In turn, Ankara renewed political persecution of opponents, first of all - supporters of the Kurdish national liberation movement. The Turkish authorities reported conducting an anti-terrorist operation in the 13 provinces of the country, during which more than 250 people were detained. Among those arrested were Kurds - supporters of the Kurdistan Workers' Party. The operation was a response to the explosion that thundered on July 20 in the Turkish city of Suruc. The bomber, a Turkish student, allegedly a militant or sympathizer of the IG, fired an explosive device. The victims of the attack were 32 people, more than 100 people were injured. At the same time, most of the victims were Kurds - activists of a youth organization who were preparing to be sent to Syria, to the city of Kobani, where Kurdish armed forces are fighting with IG troops. The Kurds considered that the terrorist attack perpetrated by a Turkish student was made possible by the policies of President Recep Erdogan, indulging in radical fundamentalist groups. Hundreds of Kurds and supporters of the Turkish radical left-wing organizations sympathizing with them came to Taksim Square in Istanbul, accusing Erdogan of indulging in fundamentalists. In the cities of southeastern Turkey, riots broke out against the Turkish authorities. As a result of clashes with police forces, two Turkish policemen were killed. The intensification of repression against the Kurdish national liberation movement in Turkey, in fact, plays into the hands of the IG - after all, the Kurds represent one of the most active fronts against the IG in the Middle East. The Kurdish militia "Peshmerga" in the territory of Syria and Iraq over the past years has remained the most combat-ready opponent of the advancing IG units. When Turkey begins to strike at positions of the Kurdish armed forces in Iraq, and also conducts mass arrests of Kurdish activists who are the main support group for Syrian and Iraqi Kurds in the territory of Turkey itself, this only contributes to the real strengthening of the IG, even if the positions of the latter are inflicted Turkish air strikes and artillery. The Kurdish national liberation movement accuses Erdogan of actually inciting the IG against the Kurds, hoping that with the help of the fundamentalists, he will be able to do away with the powerful centers of resistance of the supporters of the independence of Kurdistan. On the other hand, in order not to provoke a negative reaction from the United States and European NATO allies, Erdogan masks his real goals with the formal participation of Turkey in military operations against the IS on the territory of Syria and Iraq.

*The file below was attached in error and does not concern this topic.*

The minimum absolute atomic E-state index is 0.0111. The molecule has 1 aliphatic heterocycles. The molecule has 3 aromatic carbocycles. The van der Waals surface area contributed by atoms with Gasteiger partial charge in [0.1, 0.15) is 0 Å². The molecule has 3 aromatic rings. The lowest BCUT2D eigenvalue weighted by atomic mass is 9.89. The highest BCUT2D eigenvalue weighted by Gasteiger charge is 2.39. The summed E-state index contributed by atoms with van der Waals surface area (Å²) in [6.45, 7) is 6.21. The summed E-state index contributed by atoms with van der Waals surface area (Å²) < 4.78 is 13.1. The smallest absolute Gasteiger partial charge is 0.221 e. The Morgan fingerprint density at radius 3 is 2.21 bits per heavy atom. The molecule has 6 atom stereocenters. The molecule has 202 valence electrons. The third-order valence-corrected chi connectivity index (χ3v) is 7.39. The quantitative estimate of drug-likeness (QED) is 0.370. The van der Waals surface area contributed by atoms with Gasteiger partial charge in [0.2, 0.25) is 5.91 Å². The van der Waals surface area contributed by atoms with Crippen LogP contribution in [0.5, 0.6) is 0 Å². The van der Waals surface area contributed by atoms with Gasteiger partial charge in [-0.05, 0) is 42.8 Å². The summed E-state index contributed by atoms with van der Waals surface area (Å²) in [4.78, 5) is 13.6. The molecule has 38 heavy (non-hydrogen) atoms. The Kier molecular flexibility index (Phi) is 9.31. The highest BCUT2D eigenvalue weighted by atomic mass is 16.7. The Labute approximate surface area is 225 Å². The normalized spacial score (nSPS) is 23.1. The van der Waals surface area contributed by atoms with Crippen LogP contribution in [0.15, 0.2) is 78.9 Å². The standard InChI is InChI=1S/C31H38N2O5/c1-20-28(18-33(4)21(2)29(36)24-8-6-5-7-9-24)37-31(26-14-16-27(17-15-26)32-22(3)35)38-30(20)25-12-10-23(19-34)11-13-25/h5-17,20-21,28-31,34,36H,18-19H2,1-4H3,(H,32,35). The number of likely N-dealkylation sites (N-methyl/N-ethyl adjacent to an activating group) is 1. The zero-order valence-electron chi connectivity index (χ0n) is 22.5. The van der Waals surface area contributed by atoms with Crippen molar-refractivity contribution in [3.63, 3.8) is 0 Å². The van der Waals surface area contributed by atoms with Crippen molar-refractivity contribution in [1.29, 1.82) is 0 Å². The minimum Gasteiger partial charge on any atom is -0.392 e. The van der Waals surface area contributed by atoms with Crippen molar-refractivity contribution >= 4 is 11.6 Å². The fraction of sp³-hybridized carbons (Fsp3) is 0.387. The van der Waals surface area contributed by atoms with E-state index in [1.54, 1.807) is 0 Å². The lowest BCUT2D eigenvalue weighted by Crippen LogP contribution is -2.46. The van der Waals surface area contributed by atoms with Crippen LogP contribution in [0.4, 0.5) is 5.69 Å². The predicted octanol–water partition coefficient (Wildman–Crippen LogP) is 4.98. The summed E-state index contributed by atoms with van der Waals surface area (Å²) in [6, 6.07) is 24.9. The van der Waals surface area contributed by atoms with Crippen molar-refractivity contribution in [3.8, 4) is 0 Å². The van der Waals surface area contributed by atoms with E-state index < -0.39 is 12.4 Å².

The United States and European countries differed in their assessment